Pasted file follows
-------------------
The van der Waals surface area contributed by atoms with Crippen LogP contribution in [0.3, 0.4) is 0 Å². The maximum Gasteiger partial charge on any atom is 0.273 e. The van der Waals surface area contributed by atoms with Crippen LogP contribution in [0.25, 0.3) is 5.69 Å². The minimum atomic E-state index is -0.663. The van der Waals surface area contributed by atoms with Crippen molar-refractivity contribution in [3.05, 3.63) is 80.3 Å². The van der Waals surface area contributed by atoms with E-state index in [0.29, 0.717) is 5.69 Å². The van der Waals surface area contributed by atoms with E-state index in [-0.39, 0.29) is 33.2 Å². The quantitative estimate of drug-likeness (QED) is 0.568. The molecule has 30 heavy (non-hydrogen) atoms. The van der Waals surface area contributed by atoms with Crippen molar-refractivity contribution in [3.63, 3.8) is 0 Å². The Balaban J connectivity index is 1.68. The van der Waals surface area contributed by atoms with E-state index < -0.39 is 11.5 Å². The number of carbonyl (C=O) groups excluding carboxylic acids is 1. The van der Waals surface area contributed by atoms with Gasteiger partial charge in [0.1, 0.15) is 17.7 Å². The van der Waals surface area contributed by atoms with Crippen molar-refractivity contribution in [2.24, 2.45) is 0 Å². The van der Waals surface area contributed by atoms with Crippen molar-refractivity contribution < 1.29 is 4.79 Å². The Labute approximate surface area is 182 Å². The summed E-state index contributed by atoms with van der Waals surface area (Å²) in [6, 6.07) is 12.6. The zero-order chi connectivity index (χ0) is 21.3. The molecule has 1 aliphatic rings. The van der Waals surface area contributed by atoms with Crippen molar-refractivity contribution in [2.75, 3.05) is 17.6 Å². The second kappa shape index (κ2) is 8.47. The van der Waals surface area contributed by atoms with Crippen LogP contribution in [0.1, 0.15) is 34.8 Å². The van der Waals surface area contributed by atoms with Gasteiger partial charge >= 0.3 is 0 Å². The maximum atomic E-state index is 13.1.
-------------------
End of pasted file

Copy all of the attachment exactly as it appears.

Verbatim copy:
The van der Waals surface area contributed by atoms with Crippen LogP contribution in [0.3, 0.4) is 0 Å². The maximum Gasteiger partial charge on any atom is 0.273 e. The van der Waals surface area contributed by atoms with Crippen LogP contribution in [0.25, 0.3) is 5.69 Å². The minimum atomic E-state index is -0.663. The van der Waals surface area contributed by atoms with Crippen molar-refractivity contribution in [3.05, 3.63) is 80.3 Å². The van der Waals surface area contributed by atoms with E-state index in [0.29, 0.717) is 5.69 Å². The van der Waals surface area contributed by atoms with E-state index in [-0.39, 0.29) is 33.2 Å². The quantitative estimate of drug-likeness (QED) is 0.568. The molecule has 30 heavy (non-hydrogen) atoms. The van der Waals surface area contributed by atoms with Crippen molar-refractivity contribution in [3.63, 3.8) is 0 Å². The Balaban J connectivity index is 1.68. The van der Waals surface area contributed by atoms with E-state index < -0.39 is 11.5 Å². The number of carbonyl (C=O) groups excluding carboxylic acids is 1. The van der Waals surface area contributed by atoms with Gasteiger partial charge in [0.1, 0.15) is 17.7 Å². The van der Waals surface area contributed by atoms with Crippen molar-refractivity contribution in [2.24, 2.45) is 0 Å². The van der Waals surface area contributed by atoms with Crippen molar-refractivity contribution < 1.29 is 4.79 Å². The Labute approximate surface area is 182 Å². The summed E-state index contributed by atoms with van der Waals surface area (Å²) in [6, 6.07) is 12.6. The zero-order chi connectivity index (χ0) is 21.3. The molecule has 1 aliphatic rings. The van der Waals surface area contributed by atoms with Crippen molar-refractivity contribution in [2.75, 3.05) is 17.6 Å². The second kappa shape index (κ2) is 8.47. The van der Waals surface area contributed by atoms with Crippen LogP contribution in [0.1, 0.15) is 34.8 Å². The van der Waals surface area contributed by atoms with Gasteiger partial charge >= 0.3 is 0 Å². The maximum atomic E-state index is 13.1.